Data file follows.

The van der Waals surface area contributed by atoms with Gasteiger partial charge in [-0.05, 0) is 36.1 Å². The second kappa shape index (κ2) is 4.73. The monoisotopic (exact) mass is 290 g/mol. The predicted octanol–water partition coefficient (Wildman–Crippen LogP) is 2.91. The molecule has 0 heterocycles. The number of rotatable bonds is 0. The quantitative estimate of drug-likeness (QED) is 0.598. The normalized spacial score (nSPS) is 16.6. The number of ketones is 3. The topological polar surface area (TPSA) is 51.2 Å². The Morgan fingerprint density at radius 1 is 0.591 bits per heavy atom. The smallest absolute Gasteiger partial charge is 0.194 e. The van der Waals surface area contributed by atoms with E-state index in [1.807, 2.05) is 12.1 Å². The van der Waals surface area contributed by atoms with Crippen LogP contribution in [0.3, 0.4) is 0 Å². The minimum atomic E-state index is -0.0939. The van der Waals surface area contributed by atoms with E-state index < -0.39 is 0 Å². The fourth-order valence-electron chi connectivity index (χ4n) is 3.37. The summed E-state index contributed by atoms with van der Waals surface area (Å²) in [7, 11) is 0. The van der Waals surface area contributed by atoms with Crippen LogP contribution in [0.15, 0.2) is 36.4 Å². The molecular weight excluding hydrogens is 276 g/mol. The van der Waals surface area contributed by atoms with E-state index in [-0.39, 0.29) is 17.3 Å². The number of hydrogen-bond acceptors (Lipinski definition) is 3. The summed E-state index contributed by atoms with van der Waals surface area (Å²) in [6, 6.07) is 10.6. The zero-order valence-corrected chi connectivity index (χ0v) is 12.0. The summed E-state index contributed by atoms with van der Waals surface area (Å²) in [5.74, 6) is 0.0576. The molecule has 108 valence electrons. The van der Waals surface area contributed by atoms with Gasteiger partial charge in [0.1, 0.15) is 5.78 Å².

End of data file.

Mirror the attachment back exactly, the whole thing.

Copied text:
The van der Waals surface area contributed by atoms with Gasteiger partial charge in [-0.05, 0) is 36.1 Å². The second kappa shape index (κ2) is 4.73. The monoisotopic (exact) mass is 290 g/mol. The predicted octanol–water partition coefficient (Wildman–Crippen LogP) is 2.91. The molecule has 0 heterocycles. The number of rotatable bonds is 0. The quantitative estimate of drug-likeness (QED) is 0.598. The normalized spacial score (nSPS) is 16.6. The number of ketones is 3. The topological polar surface area (TPSA) is 51.2 Å². The Morgan fingerprint density at radius 1 is 0.591 bits per heavy atom. The smallest absolute Gasteiger partial charge is 0.194 e. The van der Waals surface area contributed by atoms with E-state index in [1.807, 2.05) is 12.1 Å². The van der Waals surface area contributed by atoms with Crippen LogP contribution in [0.3, 0.4) is 0 Å². The minimum atomic E-state index is -0.0939. The van der Waals surface area contributed by atoms with E-state index < -0.39 is 0 Å². The fourth-order valence-electron chi connectivity index (χ4n) is 3.37. The summed E-state index contributed by atoms with van der Waals surface area (Å²) in [7, 11) is 0. The van der Waals surface area contributed by atoms with Crippen LogP contribution in [0.15, 0.2) is 36.4 Å². The molecular weight excluding hydrogens is 276 g/mol. The van der Waals surface area contributed by atoms with E-state index in [-0.39, 0.29) is 17.3 Å². The number of hydrogen-bond acceptors (Lipinski definition) is 3. The summed E-state index contributed by atoms with van der Waals surface area (Å²) in [6, 6.07) is 10.6. The zero-order valence-corrected chi connectivity index (χ0v) is 12.0. The summed E-state index contributed by atoms with van der Waals surface area (Å²) in [5.74, 6) is 0.0576. The molecule has 108 valence electrons. The van der Waals surface area contributed by atoms with Gasteiger partial charge in [0.1, 0.15) is 5.78 Å².